Moments before the catastrophe struck, a detailed inventory of this heritage was drawn up by Jean-Baptiste Descamps(1706-1791), a Flemish painter who had made a lighting career in eighteenth-century France. Descamps soon became professor in drawing at the Académie of Rouen and established a firm reputation as one of the leading art historians thanks to his La vie des peintres flamands, allemands et hollandois (1756-1763). The book, a biographic encyclopedia, introduced the Flemish and Dutch masters to the French art-loving public. In 1769, Descamps published Le Voyage pittoresque de la Flandre et du Brabant, a practical guidebook for art-lovers who were eager to see the famous masterpieces of Rubens, Van Dyck, or Jordaens with their own eyes and in situ. Following an itinerary which lead travellers from Lille to Dunkirk – calling at Brussels, Mechelen, Antwerp, Ghent, Bruges, and a series of smaller towns – Descamps introduced his readers to the numerous art treasures that could be found in the monasteries, churches, guildhalls, and other (semi)public buildings in Flanders and Brabant. Private collections – also numerous in the Austrian Netherlands – were not described in the Voyage pittoresque, as they were not always open for the public. For each individual site (273 locations in total) Descamps meticulously listed all works of art – both major and minor masterpieces – found in every nook and cranny (circa 2700 pieces), while he also critically assessed their composition, the design, the coloring, and other salient features. Descamps’ Voyage pittoresque thus sparked the interest – and to a certain extent also shaped the taste – of a growing crowd of aspiring connoisseurs of Flemish art. Especially in a century where expertise on the arts spilled from professionals to amateurs and the popularity of paintings from the Low Countries was definitely on the rise, Descamps’ guidebook became an important corner stone in the formation of the canon.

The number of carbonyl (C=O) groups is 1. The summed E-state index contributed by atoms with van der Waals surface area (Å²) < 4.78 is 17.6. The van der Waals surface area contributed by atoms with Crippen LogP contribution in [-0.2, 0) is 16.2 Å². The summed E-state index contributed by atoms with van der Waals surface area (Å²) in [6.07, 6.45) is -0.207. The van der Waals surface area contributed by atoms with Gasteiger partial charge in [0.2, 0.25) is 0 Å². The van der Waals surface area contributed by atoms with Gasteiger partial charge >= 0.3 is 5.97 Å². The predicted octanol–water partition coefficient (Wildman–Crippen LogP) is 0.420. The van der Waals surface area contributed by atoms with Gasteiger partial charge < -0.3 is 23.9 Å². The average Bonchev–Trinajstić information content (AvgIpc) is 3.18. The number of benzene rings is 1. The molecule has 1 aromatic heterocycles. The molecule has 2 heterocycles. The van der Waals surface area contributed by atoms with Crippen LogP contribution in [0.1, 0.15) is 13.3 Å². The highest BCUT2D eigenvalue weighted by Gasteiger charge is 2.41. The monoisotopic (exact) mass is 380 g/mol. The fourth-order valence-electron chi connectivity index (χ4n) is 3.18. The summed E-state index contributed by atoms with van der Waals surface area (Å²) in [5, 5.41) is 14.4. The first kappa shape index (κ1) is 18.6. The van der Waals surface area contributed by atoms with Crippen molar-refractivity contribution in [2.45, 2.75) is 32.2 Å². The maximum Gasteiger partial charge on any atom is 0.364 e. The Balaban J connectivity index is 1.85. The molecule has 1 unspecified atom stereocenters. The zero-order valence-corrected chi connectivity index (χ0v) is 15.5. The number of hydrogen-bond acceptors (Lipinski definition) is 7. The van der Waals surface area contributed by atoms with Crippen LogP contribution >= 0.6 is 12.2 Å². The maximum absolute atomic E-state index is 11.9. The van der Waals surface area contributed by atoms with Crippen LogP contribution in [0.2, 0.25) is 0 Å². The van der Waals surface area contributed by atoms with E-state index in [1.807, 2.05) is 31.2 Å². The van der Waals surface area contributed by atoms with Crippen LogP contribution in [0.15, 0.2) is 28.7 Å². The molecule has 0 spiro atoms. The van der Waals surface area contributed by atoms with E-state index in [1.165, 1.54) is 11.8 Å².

Cover of: Le Voyage pittoresque de la Flandre et du Brabant de Jean Baptiste Descamps

Middle left: fig. 1 Peeter Neeffs, The interior of the Dominican Church in Antwerp, 1636, oil on panel, 67.7 x 105 cm., Rijksmuseum, Amsterdam, inv. no. SK-A-288